Objective: To assess the effects of hypnotherapy on the first and second stages of labour in a large group of pregnant women.
Design: A semi-prospective case control study in which women attending antenatal clinics were invited to undergo hypnotherapy.
Subjects: One hundred twenty-six primigravid women with 300 age matched controls, and 136 parous women having their second baby with 300 age matched controls. Only women who had spontaneous deliveries were included.
Setting: Aberdare District Maternity Unit, Mid Glamorgan, Wales.
Intervention: Six sessions of hypnotherapy given by a trained medical hypnotherapist during pregnancy.
Outcome measures: Analgesic requirements, duration of first and second stages of labour.
Results: The mean lengths of the first stage of labour in the primigravid women was 6.4 h after hypnosis and 9.3 h in the control group (P < 0.0001); the mean lengths of the second stage were 37 min and 50 min, respectively (P < 0.001). In the parous women the corresponding values were 5.3 h and 6.2 h (P < 0.01); and 24 and 22 min (ns). The use of analgesic agents was significantly reduced (P < 0.001) in both hypnotised groups compared with their controls.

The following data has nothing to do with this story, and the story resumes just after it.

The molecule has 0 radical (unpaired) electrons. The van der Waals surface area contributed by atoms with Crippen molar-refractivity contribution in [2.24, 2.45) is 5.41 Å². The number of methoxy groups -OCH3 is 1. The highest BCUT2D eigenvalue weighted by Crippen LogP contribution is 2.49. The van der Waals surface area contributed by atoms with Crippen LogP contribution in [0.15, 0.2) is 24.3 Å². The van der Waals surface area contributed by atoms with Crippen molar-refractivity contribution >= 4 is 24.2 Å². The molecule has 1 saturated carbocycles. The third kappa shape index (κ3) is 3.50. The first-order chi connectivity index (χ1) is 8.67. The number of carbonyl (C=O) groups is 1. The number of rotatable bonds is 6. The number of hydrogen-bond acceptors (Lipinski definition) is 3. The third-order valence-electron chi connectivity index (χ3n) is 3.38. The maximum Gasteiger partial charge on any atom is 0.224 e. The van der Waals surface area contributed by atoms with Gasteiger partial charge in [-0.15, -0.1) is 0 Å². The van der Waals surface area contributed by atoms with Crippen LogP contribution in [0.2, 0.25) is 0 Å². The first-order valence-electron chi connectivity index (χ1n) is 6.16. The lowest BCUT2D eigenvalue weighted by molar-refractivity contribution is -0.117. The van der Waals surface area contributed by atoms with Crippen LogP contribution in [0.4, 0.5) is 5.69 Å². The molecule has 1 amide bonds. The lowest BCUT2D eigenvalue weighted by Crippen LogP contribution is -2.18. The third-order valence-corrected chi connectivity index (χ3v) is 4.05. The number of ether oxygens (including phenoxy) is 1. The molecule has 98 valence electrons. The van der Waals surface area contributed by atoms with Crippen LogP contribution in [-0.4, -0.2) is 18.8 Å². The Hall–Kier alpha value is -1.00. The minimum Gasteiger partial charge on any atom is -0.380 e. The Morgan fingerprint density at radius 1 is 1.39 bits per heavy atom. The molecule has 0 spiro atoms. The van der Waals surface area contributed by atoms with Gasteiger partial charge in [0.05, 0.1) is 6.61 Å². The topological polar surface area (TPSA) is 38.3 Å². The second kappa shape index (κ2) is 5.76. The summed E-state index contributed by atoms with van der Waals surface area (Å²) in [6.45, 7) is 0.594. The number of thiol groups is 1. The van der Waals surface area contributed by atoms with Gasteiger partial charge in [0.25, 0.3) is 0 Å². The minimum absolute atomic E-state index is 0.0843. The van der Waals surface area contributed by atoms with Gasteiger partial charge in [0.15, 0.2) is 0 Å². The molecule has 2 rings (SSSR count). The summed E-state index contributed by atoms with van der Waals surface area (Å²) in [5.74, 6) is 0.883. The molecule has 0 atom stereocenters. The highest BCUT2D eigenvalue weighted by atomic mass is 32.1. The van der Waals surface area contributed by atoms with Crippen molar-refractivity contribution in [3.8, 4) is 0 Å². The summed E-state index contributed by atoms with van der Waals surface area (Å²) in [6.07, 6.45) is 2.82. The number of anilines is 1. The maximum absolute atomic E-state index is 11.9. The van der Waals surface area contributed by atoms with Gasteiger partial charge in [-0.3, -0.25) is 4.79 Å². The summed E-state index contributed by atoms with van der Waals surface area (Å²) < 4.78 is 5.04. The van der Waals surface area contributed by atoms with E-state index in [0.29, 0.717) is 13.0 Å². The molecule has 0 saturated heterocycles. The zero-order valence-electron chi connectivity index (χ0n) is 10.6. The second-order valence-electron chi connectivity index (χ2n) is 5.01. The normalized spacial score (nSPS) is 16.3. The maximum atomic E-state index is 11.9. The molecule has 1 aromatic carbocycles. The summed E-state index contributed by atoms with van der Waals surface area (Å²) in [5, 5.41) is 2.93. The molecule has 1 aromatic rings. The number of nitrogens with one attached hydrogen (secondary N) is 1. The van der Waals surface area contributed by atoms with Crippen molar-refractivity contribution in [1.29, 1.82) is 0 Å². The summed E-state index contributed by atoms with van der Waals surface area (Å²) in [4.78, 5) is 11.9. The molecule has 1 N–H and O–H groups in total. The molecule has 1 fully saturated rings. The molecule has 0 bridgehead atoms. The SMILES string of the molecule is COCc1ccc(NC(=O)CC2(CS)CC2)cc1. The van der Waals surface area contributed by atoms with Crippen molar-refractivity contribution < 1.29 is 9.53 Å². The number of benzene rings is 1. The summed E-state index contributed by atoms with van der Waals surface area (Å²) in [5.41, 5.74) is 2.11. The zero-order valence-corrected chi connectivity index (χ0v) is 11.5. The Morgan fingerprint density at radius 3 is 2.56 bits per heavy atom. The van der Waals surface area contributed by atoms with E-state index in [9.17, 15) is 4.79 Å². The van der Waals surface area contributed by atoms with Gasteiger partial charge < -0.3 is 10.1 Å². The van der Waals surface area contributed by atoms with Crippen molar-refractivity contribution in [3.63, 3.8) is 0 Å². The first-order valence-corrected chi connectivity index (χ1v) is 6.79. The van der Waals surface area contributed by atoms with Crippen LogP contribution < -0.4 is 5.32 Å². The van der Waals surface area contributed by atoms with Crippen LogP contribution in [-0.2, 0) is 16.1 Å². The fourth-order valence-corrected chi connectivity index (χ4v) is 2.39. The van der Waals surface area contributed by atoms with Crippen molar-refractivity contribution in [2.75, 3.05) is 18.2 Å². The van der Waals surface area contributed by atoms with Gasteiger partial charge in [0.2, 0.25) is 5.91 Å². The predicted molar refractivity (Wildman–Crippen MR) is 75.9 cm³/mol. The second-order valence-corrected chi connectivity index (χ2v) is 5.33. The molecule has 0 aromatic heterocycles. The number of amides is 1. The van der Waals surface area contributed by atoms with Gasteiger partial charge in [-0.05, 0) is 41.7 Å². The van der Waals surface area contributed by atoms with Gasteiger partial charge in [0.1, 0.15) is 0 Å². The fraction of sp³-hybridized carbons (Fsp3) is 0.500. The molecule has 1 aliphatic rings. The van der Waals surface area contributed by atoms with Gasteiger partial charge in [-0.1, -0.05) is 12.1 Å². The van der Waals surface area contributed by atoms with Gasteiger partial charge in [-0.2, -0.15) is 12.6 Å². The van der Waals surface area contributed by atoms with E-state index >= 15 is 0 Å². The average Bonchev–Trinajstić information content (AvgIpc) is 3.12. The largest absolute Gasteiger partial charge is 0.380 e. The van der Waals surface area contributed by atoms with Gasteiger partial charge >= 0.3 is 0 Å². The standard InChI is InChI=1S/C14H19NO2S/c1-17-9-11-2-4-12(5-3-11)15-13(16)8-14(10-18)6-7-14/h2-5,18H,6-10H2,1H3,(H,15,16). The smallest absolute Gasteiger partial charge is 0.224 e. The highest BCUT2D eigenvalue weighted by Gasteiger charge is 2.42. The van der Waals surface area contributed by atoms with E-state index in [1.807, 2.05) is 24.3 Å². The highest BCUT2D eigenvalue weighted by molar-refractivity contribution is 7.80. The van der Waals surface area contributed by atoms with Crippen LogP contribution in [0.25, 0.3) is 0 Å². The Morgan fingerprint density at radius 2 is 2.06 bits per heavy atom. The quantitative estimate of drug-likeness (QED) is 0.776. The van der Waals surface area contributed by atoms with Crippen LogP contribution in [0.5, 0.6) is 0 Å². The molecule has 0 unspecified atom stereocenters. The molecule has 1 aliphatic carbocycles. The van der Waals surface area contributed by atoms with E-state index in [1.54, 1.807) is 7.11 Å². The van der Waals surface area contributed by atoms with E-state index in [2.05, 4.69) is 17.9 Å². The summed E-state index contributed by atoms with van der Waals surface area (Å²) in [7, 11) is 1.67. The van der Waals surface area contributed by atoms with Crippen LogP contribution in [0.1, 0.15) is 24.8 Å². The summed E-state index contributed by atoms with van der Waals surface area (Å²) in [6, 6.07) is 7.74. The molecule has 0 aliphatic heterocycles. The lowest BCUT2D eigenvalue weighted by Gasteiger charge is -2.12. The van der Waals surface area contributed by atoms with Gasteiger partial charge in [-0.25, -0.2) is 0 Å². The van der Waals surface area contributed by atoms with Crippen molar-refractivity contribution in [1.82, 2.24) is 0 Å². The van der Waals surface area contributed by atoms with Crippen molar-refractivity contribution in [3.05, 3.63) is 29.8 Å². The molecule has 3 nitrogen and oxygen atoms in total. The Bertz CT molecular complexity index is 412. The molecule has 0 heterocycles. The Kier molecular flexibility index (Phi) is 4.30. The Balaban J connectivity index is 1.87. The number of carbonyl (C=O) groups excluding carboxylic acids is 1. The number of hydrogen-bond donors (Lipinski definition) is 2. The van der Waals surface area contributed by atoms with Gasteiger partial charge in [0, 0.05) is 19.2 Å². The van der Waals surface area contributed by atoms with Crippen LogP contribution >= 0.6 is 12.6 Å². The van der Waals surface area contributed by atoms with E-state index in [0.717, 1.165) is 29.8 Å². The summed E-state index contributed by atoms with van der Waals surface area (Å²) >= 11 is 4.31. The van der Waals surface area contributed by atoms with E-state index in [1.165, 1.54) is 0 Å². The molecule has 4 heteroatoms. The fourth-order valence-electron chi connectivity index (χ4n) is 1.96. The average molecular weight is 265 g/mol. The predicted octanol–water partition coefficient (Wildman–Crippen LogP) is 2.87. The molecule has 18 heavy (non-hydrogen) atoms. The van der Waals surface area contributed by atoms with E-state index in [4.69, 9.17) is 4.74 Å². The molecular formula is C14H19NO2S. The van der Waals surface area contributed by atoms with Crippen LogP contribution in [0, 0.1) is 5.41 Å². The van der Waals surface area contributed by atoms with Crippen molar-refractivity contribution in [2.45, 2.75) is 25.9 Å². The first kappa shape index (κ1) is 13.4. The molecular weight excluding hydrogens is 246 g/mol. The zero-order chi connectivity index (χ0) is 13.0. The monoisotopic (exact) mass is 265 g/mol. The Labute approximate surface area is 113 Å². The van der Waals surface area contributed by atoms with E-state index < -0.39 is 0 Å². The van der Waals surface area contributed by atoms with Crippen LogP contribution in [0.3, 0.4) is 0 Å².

Conclusion: In addition to demonstrating the benefits of hypnotherapy, the study gives some insight into the relative proportions of mechanical and psychological components involved in the longer duration of labour in primigravid women.